The Venezuelan blogosphere has been both touched, and moved by the latest development in Iran. There have been blogger opinions that try to make comparisons with similar events in Venezuelan recent history, as well viewpoints on the support given by President Hugo Chavez to Iranian president Mahmoud Ahmadinejad.
In his blog Venezuela’s News and Views, Daniel criticizes this support  and puts the light on the analysis made by the foreign media regarding the alliance with Iran:
(…) Chavez to Ahmadinejerk does not mean Venezuela to Iran (…)
But Center Left major paper Le Monde did take notice that not only Chavez is about the only Western leader in the word to come strongly on Ahmadinejad side (well, he has been cheating electorally since at least 2003) but that this support should not be surprising and should be considered ominous. That for sure will play nice among the French leftist intelligentsia (and among the wuss right too). It never ceases to amaze me how Chavez has an ability to stick his foot in mouth at the very worst moment. But thanks to oil until now he was able to make limited come backs. Let's see how that works out now.
Meanwhile, Juan Cristobal in his blog Caracas Chronicles makes an “iran-alogy” in this comparison of scenarios  and whether lessons could be learned from what Venezuela experienced in the 2006 Presidential election. He writes that there is “no happy ending”:
Sadly, if anything, Venezuela's experience does not provide much hope for Iran's Mousavi backers. I'm no Iran expert, but judging by what we've gone through, this slow kabuki dance will be long on drama and short on substance. We learned long ago that not to underestimate a petro-dictatorship's ability to ignore what happens on the streets. Marcha no mata mullah, chamo, y Twitter no mata dictadura (Marches don't kill the mullah and Twitter does not kill dictatorship). Just ask the Burmese monks.
The other lesson is in the power of alternative media as a way of overcoming official censorship. As we see the last independent TV station in Venezuela gasping for air, it's easy to think of its demise as the end of the possibility of regime change.
But the world is changing, and old media is not the only media out there. The role of alternative media sites such as Facebook or Twitter or (hell, why not) blogs in the current crisis should be carefully analyzed, specially by Venezuela's hapless opposition.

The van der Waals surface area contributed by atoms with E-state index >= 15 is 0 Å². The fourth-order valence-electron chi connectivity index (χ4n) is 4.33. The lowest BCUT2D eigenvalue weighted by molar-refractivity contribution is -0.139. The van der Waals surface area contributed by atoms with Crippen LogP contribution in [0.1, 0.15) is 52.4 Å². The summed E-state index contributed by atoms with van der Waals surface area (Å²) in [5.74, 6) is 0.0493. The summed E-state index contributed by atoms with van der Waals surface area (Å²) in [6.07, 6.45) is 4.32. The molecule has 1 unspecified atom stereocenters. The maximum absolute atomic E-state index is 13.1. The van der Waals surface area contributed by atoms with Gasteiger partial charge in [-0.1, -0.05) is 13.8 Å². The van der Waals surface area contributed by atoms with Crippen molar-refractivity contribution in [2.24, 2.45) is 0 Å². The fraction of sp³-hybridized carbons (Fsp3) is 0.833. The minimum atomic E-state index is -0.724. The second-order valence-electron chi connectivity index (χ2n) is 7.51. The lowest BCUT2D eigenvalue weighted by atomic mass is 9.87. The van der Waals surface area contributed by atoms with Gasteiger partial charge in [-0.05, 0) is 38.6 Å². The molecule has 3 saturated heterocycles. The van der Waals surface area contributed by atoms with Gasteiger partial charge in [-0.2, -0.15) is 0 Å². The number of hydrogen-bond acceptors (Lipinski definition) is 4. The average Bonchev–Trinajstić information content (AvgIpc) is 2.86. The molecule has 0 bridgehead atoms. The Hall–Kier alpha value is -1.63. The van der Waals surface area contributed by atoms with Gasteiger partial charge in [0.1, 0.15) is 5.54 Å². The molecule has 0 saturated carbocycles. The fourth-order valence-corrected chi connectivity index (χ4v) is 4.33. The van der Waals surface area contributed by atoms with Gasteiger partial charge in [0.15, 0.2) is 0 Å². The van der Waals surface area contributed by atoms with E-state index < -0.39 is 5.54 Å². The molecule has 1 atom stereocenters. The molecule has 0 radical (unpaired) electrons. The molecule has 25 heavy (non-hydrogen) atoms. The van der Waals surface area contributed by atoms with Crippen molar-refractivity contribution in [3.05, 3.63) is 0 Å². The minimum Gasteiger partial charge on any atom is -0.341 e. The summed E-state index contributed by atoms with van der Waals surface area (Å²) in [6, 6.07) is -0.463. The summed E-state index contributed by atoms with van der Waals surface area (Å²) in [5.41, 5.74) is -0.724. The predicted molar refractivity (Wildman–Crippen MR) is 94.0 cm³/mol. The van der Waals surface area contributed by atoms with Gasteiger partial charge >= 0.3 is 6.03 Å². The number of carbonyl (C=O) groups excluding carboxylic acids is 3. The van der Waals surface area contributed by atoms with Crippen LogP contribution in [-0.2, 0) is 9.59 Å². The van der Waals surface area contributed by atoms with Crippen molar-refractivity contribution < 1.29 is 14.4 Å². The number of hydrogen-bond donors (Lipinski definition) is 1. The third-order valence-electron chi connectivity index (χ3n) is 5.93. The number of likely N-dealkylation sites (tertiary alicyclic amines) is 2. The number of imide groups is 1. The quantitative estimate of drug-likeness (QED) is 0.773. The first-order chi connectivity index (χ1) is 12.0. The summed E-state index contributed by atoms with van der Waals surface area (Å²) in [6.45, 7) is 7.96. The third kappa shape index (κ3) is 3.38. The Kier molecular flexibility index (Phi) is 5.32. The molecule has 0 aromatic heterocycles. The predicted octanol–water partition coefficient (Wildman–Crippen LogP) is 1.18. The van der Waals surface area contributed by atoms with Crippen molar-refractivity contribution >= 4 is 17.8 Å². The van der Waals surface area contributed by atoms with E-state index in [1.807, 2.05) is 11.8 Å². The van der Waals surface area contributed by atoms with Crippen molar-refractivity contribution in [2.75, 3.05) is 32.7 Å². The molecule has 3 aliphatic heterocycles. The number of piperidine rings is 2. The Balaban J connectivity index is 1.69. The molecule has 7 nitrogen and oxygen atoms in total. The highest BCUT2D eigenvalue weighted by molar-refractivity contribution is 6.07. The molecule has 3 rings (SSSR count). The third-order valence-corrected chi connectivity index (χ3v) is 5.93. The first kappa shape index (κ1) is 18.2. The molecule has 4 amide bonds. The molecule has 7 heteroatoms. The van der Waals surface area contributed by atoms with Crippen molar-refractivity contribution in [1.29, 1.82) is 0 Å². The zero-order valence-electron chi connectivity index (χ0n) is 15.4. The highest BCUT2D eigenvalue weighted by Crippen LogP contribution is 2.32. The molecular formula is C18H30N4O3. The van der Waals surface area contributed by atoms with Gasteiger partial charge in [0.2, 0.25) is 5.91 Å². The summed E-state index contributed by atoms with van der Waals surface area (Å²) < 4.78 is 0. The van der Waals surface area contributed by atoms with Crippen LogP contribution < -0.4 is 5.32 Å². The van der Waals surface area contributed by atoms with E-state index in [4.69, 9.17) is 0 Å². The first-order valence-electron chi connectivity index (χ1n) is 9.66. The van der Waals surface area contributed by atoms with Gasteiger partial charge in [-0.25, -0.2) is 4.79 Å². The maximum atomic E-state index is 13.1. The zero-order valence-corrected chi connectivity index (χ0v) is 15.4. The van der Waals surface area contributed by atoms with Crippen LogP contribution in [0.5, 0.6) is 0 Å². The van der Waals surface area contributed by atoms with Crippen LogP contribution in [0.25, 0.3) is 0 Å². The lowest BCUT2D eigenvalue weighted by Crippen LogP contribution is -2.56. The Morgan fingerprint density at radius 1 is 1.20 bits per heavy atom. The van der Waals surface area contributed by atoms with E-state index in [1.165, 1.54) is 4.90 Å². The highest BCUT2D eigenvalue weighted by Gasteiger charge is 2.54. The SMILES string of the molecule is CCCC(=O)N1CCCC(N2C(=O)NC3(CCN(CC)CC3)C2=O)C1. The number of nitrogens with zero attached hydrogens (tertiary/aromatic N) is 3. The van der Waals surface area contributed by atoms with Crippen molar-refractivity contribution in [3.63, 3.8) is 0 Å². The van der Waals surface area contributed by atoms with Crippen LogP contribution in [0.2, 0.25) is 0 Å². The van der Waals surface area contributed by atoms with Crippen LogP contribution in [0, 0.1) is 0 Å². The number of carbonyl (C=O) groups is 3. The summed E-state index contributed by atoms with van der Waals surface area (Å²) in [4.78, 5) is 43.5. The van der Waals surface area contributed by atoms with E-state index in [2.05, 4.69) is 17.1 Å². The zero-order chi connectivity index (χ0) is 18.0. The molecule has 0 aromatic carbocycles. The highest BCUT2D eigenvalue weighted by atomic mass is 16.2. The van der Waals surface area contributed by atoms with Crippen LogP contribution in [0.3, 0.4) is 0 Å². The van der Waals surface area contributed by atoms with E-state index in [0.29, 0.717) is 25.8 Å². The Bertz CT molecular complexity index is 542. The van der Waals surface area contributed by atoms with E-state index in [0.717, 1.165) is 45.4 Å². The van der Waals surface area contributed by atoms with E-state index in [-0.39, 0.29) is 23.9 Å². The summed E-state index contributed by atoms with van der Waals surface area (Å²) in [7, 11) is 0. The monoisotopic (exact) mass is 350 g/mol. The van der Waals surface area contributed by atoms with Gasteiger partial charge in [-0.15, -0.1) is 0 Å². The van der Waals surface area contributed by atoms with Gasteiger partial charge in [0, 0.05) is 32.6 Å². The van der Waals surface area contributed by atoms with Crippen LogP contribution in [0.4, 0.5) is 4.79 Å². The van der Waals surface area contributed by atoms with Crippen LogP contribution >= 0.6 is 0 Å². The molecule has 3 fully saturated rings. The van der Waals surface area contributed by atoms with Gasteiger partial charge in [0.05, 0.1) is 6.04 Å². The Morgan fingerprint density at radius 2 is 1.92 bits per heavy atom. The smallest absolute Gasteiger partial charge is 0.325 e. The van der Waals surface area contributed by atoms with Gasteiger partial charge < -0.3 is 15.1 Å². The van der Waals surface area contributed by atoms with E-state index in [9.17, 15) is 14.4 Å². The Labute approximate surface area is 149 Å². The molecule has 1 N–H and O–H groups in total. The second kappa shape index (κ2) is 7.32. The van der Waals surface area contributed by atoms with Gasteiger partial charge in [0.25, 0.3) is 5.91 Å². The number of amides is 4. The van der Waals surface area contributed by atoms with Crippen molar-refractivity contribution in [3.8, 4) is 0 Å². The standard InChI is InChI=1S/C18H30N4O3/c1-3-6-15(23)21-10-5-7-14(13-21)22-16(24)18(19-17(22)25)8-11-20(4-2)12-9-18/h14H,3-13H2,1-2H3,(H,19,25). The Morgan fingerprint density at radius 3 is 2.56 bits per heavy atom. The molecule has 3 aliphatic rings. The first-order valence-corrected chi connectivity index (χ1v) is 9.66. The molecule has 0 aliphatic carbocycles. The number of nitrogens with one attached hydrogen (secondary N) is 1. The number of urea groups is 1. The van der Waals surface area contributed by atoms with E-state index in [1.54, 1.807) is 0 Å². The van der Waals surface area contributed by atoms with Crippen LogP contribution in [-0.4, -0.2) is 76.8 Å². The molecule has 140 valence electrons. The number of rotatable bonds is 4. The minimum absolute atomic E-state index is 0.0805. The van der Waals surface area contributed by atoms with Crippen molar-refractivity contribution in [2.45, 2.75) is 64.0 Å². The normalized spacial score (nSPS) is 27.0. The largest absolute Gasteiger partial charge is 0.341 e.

In the article Venezuela, Iran’s best friend? posted by Alex Holland takes a look at the relationship between the two countries, including the fact that Venezuela was one of the only countries that cast a vote against putting Iran in front of the United Nations Security Council in regards to its nuclear activities. However, the relationship also includes cooperation in the petroleum industry. Iran is helping Venezuela develop some of its natural resources through these agreements. However, Holland points out that there have been some claims by the media that do not accurately portray this relationship:
A recent article from the conservative US newspaper, the Washington Times with the title, “Venezuela Seeks Nuclear Technology”, gave the impression that Venezuela was about to take delivery of Nuclear Weapons from Iran to use against the US.
General James Hill, the head of the U.S. Southern Command claimed Venezuela was supporting “Islamic terror groups” in one of its major tourist resorts, Margarita Island. This was immediately and easily disproved by journalists visiting the alleged sites.
Despite some of these outlandish US claims, Venezuela’s reasons for having an alliance with Iran is motivated by other things than wanting to be part of an “Islamo-bloc” of nations against the US.
The two countries do not share all the same foreign policy aims either. Venezuela is more than happy to do business with a country the Iranian President recently said should be, “wiped off the map.”
Israel has received millions of dollars from Venezuela in recent years. This money was to pay for weapons such as anti-aircraft missiles. Israel would have gotten another $100 million last year to repair Venezuela’s F16 fighter aircraft if the US government had not stopped the deal.
Chavez also sent his best wishes to the Israeli Prime Minister Ariel Sharon when he became seriously ill in January. The Iranian President Mahmoud Ahmadinejad’s comments for Sharon were less generous.